Germany: trading political stability with economic stupidity
By Alberto Mingardi
Angela Merkel has won the German elections by a landslide, but as she did not reach an absolute majority, she is still struggling to form a government. It is a bit paradoxical, but Merkel’s electoral triumph, which resulted also in the liberals of the FDP and in the eurocritics of AFD remaining out of the Parliament, is forcing her to bargain with far less amicable political groups. Exploratory talks between Merkel and the Greens broke down last week – which means Merkel shall now knock at the door of the Social Democrats of the SPD.
Christian Democrats and Social Democrats have already governed together in a grand coalition government under Mrs Merkel in 2005. The Social Democrats may not have a happy memory of that experience, which ultimately resulted in Merkel winning elections in 2009.
This time, the SPD is presenting ten non-negotiable demands to the CDU. Though Mrs Merkel basically vanquished them electorally, a coalition government allows for the junior but indispensable partner to exert its bargaining power. The crucial request of the SPD is thus the introduction of “a federal minimum wage of 8.50 euros ($ 11.50) per hour”. 7 million Germans, the Christian Science Monitor reports, earn less than 8.50 euros per hour.
Until recently, Mrs Merkel opposed the introduction of a minimum wage by the central government. I suppose the circle between her and the SPD may be squared with the introduction of a minimum wage set low enough as not to matter much.
Would that be a wise move? After all, once the federal minimum wage is there, it would be far less problematic for a future left government to raise it – compared with introducing it anew.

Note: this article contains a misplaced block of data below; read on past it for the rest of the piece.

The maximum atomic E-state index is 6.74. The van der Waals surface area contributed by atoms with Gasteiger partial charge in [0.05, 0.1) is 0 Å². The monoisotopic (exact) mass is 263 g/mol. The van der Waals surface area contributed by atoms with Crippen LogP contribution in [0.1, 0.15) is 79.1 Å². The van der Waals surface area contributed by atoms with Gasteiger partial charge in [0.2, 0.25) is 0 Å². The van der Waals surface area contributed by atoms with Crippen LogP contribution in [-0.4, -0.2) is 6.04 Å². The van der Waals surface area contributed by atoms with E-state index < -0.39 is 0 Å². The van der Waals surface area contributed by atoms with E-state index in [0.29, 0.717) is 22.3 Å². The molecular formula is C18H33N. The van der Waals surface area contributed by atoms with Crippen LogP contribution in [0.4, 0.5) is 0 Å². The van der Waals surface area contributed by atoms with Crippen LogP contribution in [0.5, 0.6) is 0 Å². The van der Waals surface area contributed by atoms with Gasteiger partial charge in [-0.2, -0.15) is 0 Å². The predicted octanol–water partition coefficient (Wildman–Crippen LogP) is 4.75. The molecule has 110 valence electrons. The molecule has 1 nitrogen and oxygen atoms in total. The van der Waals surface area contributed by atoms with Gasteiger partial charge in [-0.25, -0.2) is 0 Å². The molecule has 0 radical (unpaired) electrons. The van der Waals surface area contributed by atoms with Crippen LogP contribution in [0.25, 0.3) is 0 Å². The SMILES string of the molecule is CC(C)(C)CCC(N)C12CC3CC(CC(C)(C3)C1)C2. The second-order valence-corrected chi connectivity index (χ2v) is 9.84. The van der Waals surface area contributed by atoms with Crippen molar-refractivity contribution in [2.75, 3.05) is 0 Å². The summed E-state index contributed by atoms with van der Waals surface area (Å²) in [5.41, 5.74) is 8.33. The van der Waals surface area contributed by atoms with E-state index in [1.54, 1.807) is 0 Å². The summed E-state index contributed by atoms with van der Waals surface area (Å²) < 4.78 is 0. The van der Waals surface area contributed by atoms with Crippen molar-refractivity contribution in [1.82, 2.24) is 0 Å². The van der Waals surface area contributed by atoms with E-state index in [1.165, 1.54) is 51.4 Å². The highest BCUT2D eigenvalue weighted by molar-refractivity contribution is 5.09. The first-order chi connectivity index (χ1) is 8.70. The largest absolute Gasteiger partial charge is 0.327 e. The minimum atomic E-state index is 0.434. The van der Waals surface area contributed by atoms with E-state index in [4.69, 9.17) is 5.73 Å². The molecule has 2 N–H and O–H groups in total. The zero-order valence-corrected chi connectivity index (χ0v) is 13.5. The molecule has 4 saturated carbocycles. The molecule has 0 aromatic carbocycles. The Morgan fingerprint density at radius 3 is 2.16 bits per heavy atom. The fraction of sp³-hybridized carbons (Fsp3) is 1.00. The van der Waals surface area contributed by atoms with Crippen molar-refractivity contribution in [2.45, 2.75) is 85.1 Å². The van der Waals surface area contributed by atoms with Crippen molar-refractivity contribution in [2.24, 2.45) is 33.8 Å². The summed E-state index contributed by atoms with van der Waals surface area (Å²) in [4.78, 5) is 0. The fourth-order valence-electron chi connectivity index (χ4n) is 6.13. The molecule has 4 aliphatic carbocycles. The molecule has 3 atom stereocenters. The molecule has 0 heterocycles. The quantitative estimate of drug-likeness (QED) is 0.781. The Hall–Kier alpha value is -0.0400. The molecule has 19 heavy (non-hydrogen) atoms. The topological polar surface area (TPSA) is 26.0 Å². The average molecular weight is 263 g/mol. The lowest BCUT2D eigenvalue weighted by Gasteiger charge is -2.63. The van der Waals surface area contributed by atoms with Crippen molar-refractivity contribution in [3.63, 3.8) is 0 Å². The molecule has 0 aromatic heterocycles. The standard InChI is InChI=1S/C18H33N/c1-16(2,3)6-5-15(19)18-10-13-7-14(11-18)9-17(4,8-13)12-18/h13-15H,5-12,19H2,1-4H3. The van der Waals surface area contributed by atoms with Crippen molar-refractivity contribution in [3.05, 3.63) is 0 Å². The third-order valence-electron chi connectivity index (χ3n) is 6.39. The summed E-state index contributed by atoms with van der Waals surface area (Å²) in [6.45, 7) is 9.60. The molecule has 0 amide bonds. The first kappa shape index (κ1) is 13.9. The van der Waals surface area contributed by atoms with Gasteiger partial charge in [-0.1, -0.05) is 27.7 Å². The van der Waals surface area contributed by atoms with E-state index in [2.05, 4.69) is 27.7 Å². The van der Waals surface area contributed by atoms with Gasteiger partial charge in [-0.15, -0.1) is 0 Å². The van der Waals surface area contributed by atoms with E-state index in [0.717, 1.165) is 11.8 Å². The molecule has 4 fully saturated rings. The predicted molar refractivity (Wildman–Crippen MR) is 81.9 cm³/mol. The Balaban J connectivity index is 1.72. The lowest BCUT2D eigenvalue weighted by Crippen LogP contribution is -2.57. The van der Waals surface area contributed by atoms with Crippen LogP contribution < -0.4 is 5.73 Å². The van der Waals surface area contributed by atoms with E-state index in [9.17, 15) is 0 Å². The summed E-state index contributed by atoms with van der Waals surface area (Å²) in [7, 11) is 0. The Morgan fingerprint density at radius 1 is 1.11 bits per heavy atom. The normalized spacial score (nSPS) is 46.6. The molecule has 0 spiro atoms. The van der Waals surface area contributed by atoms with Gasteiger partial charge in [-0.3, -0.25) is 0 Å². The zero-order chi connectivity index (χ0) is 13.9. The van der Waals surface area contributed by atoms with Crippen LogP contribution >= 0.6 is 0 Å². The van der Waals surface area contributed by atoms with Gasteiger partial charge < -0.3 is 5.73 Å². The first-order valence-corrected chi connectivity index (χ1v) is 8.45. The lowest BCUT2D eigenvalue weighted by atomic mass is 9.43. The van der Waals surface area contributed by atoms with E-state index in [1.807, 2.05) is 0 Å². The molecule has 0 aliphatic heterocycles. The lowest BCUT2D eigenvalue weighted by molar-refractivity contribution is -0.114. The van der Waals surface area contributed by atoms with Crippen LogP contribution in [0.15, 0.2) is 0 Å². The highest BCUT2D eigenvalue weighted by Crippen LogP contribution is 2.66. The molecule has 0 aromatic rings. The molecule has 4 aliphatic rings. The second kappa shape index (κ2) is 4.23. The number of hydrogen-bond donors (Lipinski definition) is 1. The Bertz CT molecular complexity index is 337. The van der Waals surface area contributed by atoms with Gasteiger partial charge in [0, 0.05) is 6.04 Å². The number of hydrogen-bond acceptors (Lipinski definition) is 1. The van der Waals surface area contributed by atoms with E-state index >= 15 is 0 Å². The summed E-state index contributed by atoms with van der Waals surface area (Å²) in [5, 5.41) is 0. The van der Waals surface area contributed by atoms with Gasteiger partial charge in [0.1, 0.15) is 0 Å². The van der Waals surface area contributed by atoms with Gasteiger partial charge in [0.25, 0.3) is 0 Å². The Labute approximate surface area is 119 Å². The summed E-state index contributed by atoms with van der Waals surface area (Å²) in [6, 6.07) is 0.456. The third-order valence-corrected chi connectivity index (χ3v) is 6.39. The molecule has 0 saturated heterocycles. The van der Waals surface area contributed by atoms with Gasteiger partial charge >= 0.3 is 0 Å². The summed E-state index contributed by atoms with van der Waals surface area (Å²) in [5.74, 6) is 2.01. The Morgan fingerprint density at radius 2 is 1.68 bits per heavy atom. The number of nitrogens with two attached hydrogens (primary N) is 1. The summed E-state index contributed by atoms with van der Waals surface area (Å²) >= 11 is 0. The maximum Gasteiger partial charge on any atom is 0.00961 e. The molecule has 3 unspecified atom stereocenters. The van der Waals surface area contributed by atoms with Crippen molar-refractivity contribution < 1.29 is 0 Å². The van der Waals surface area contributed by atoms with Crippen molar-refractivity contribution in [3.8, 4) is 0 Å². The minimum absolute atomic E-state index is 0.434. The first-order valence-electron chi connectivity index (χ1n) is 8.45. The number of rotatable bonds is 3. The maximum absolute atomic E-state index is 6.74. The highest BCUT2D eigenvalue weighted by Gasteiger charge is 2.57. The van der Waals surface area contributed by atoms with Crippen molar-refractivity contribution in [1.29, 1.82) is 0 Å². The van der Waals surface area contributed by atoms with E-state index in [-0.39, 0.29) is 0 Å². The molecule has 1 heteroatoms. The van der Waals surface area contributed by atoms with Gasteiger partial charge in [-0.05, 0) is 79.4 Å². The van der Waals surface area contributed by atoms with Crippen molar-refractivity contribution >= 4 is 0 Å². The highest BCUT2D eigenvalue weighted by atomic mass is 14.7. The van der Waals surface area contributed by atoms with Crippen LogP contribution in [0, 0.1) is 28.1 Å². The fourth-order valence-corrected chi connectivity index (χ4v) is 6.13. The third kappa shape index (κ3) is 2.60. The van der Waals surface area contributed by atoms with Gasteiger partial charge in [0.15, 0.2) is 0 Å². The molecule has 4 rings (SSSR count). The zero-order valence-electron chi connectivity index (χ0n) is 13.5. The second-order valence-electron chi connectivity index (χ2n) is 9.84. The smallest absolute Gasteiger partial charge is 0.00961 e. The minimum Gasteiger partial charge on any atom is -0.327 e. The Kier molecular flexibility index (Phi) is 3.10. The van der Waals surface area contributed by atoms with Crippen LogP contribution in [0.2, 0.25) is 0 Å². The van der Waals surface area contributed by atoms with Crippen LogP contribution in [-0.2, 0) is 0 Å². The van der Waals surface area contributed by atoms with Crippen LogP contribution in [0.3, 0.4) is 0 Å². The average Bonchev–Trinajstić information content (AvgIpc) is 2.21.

In a classic page in “Interventionism: An Economic Analysis“, Ludwig von Mises rather elegantly explained why a minimum wage is likely to produce results far less agreeable than the intended ones:
Economists were always fully aware that wages, too, were a market phenomenon and that there were forces operative in the market which, should wages depart from market wages, tend to bring wages back to the point conforming to market conditions. If wages fall below the point prescribed by the market, then the competition of entrepreneurs who seek workers will raise them again. If wages rise above the market level, part of the demand for labor will be eliminated and the pressure of those who become unemployed will make wages fall again.
The fact that, in the year 2013, the debate in Germany (arguably one of the most successful economies in the West) revolves around the introduction of a minimum wage may be seen by many as a proof of the deafness of the political class to this argument by Mises, and more generally to the idea that to work properly the market needs the government to abstain from arbitrary interventions in matter of prices and remunerations of the factors of production. But it could also be taken as a signal of an even more troublesome phenomenon: that is, the idea that political groups invest in and cultivate “symbols” (for example, a federal minimum wage) irrespective of their unintended consequences, even when these latter are relatively uncontroversial. It may well be that the political class is still convinced that the economy should be “managed”, to produce proper rewards to the deserving. But it may also be that they continue to talk a minimum wage because, irrespective of whether it produces the desired outcomes, they simply lack the imagination or the courage to propose something different to their voters. Political symbols are extremely resilient, and after all, their purpose lies exclusively in the need to maintain a grip on key political constituencies.